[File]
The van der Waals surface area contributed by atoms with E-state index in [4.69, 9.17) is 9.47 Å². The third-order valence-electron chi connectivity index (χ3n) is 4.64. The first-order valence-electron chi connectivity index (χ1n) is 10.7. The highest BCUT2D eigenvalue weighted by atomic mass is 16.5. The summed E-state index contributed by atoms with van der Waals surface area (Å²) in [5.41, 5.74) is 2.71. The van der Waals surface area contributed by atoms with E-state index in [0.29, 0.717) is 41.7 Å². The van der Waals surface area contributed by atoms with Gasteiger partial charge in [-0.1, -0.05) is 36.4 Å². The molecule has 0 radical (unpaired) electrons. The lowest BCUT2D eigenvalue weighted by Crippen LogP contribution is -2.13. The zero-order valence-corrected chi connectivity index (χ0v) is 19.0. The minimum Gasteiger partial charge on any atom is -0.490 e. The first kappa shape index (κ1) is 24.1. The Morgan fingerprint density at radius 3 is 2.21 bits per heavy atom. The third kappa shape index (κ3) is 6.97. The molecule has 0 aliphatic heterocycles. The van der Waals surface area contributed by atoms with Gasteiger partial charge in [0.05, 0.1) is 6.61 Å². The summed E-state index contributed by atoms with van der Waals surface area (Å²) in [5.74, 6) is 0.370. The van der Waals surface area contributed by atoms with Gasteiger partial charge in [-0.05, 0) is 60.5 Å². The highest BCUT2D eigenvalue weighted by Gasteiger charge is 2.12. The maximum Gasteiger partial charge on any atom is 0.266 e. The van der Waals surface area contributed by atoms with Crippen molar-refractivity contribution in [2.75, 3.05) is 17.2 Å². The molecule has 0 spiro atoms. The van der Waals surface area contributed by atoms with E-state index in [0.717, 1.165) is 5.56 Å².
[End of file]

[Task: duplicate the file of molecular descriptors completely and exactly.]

The van der Waals surface area contributed by atoms with E-state index in [4.69, 9.17) is 9.47 Å². The third-order valence-electron chi connectivity index (χ3n) is 4.64. The first-order valence-electron chi connectivity index (χ1n) is 10.7. The highest BCUT2D eigenvalue weighted by atomic mass is 16.5. The summed E-state index contributed by atoms with van der Waals surface area (Å²) in [5.41, 5.74) is 2.71. The van der Waals surface area contributed by atoms with E-state index in [0.29, 0.717) is 41.7 Å². The van der Waals surface area contributed by atoms with Gasteiger partial charge in [-0.1, -0.05) is 36.4 Å². The molecule has 0 radical (unpaired) electrons. The lowest BCUT2D eigenvalue weighted by Crippen LogP contribution is -2.13. The zero-order valence-corrected chi connectivity index (χ0v) is 19.0. The minimum Gasteiger partial charge on any atom is -0.490 e. The first kappa shape index (κ1) is 24.1. The Morgan fingerprint density at radius 3 is 2.21 bits per heavy atom. The third kappa shape index (κ3) is 6.97. The molecule has 0 aliphatic heterocycles. The van der Waals surface area contributed by atoms with Gasteiger partial charge in [0.05, 0.1) is 6.61 Å². The summed E-state index contributed by atoms with van der Waals surface area (Å²) in [5.74, 6) is 0.370. The van der Waals surface area contributed by atoms with Gasteiger partial charge in [-0.05, 0) is 60.5 Å². The highest BCUT2D eigenvalue weighted by Gasteiger charge is 2.12. The maximum Gasteiger partial charge on any atom is 0.266 e. The van der Waals surface area contributed by atoms with Crippen molar-refractivity contribution in [2.75, 3.05) is 17.2 Å². The molecule has 0 spiro atoms. The van der Waals surface area contributed by atoms with E-state index in [0.717, 1.165) is 5.56 Å².